Hydra is a small island in the Argo-Saronic gulf, an easy trip from Athens by ferry or hydrofoil. It is a busy, bustling, but fairly small harbour, with many boats moored to the quay. A working port, there are always numerous ferries, day trip boats, water taxis. Hydra is one of our favourite sailing dests.
During the months of April to October this is a favourite destination for yachts and motorboats of all sizes, and there is nothing more entertaining than sitting on deck of your own boat , or at a nearby taverna with a long drink, any time from noon onwards, watching newcomers arrive and try to find a space to moor, jostling amongst the fishing boats and dodging the ferries. I could write a whole blog on the different mooring styles of different nationalities, but I’ll leave that for another time….
No vehicles are allowed on the island, except for a rubbish truck, so everything has to be carried by donkey, mule or pony. The harbour and only town in Hydra is surrounded by houses built on steep hills, reached by narrow streets and steps which are well trodden by many donkeys over the years.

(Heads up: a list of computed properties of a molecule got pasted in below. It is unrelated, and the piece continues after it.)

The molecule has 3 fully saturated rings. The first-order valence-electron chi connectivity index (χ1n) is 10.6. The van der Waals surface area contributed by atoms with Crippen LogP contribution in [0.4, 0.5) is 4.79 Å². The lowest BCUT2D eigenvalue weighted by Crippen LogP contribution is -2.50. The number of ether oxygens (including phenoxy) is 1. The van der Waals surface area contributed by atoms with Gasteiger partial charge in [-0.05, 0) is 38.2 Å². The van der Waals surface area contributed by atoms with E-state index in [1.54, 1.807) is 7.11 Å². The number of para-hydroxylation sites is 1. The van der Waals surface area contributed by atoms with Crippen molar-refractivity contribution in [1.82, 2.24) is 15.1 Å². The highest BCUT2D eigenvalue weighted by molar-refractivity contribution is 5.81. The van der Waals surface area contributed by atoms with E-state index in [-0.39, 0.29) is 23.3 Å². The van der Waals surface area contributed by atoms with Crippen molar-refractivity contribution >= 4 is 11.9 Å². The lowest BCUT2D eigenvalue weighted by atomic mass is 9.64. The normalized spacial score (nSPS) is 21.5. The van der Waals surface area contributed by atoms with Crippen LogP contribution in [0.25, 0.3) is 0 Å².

There is so much going on, you could stay here for days and never tire of things to see. Everything has to be imported by boat, so every morning the quayside is bustling with Greeks unloading goods from various craft – from bottled water, huge bottles of mayonnaise, oil and vinegar for the restaurants, tinned tomatoes, yogurt, fresh fruit and vegetables of every description, paper tablecloths, sacks of potatoes, tubs of washing powder. Every so often building supplies arrive, also furniture, electric fans, and I even saw a kitchen sink!
The donkeys and mules are amazing. They line up along the quay, with two or three tied together, each group owned by one person who is always hovering nearby. Most are not tethered but they stand perfectly still, awaiting instructions with only a swish of a tail or stamp of a foot to break their silence.
They occasionally give rides to tourists, but this is not their main function. They are true pack-mules and carry everything, everywhere. This morning I saw mules laden with visitors’ luggage, bags of cement, ten foot scaffold planks, rolls of carpet, and even a brand new three piece set of cane garden furniture!
On an early morning walk we saw mules carrying crates of empty beer bottles, bags of rubbish, and even one serving as a mobile bakery with the owner aboard carrying many bags full of bread freshly cooked at the nearby bakers, destined for an outlying village.
After a hard day’s work watching the mules, a taverna lunch and an afternoon swim, you can go to the aptly named Sunset Bar for an evening drink…..
If you’ve got to the end of this post, please leave a comment!
– see you tomorrow in the A to Z challenge for something beginning with ‘I’…..